Jayaram’s expansion plans for the CAC are bold. One frontier is the internet. Another is art fairs. Both have the potential to be astronomically lucrative.
The CAC recently absorbed an important website called the Chicago Artists Resource. Founded in 2005 and operated by Chicago’s Department of Cultural Affairs, the website allows users to find jobs, grants, events and professional advice in several different creative industries, not just the visual arts, yet the site was perpetually operating beneath its fullest potential. The demand for its services is high. The city asked if Jayaram could take over CAR, and she agreed, and hired staff to develop it.
Right now, CAR serves Chicago users only, but a plan to expand it nationally has been in place for a while. Jayaram loves this idea. Other cities could use a similar platform, and the CAC could earn money from syndication licensing fees in each city that wants to open its own digital franchise. There will be webinars, like how to stretch a canvas, and other video tutorials. A feature will be added similar to Angie’s List, where artists can pay to post their professional services (like building shipping crates, taking exhibition photography, and so on).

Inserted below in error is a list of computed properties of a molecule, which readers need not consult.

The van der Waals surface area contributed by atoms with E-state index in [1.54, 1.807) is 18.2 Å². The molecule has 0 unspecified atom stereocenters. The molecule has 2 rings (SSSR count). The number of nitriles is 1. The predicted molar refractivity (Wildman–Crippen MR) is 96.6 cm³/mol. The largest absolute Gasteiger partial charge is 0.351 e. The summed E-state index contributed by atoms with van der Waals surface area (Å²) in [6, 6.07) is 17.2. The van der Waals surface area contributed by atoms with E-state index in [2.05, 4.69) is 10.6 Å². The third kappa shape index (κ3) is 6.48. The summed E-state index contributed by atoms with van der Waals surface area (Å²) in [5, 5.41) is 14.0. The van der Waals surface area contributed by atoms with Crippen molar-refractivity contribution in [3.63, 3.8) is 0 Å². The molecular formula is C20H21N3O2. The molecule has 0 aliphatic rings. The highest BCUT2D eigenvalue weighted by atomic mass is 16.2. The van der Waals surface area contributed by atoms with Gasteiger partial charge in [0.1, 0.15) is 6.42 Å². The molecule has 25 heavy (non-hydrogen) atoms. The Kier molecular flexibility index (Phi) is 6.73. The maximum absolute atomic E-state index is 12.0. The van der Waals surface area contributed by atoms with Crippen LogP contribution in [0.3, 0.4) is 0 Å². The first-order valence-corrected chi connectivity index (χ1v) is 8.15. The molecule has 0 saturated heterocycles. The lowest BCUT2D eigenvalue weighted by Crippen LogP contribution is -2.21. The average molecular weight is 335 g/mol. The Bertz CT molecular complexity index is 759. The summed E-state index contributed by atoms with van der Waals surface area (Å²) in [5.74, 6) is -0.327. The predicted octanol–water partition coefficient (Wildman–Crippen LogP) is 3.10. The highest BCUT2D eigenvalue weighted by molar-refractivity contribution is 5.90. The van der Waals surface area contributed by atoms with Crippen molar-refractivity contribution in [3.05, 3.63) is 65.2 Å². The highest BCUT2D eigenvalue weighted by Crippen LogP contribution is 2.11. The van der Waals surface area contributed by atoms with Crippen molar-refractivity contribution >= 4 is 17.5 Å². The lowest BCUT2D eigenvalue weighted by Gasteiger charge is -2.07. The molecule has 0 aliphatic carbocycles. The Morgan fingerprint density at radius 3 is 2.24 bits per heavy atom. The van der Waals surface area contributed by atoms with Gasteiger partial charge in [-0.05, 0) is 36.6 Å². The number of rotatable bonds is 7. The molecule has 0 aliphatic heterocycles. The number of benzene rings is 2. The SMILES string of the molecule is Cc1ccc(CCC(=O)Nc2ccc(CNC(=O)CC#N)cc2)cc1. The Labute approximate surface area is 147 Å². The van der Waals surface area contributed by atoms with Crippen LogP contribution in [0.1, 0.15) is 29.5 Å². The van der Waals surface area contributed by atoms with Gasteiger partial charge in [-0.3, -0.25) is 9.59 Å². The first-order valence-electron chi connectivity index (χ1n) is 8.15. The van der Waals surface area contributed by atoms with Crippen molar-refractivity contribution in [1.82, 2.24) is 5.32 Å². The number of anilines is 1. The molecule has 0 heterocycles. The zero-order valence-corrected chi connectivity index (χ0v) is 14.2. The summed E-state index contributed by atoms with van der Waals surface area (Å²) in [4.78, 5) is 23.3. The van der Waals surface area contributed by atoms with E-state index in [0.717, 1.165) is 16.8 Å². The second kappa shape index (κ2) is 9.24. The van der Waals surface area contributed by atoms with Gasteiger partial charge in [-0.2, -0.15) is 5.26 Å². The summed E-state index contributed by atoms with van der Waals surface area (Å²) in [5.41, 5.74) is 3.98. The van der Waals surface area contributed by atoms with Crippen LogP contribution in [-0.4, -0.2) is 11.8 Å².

The CAC is also in the very interesting position of co-founding the first satellite art fair to run concurrent with EXPO, in September. The fair is called Edition Chicago, and a group of fifteen galleries and non-profits (by invitation only) will sell artworks at a price-point of $5,000 and less. The CAC is partnering with dealer Andrew Rafacz to run the fair. Tony Karman, who runs EXPO, is also the chairman of the CAC’s board of directors. Karman calls the CAC’s fair “a wonderful enhancement” to the EXPO Art Week.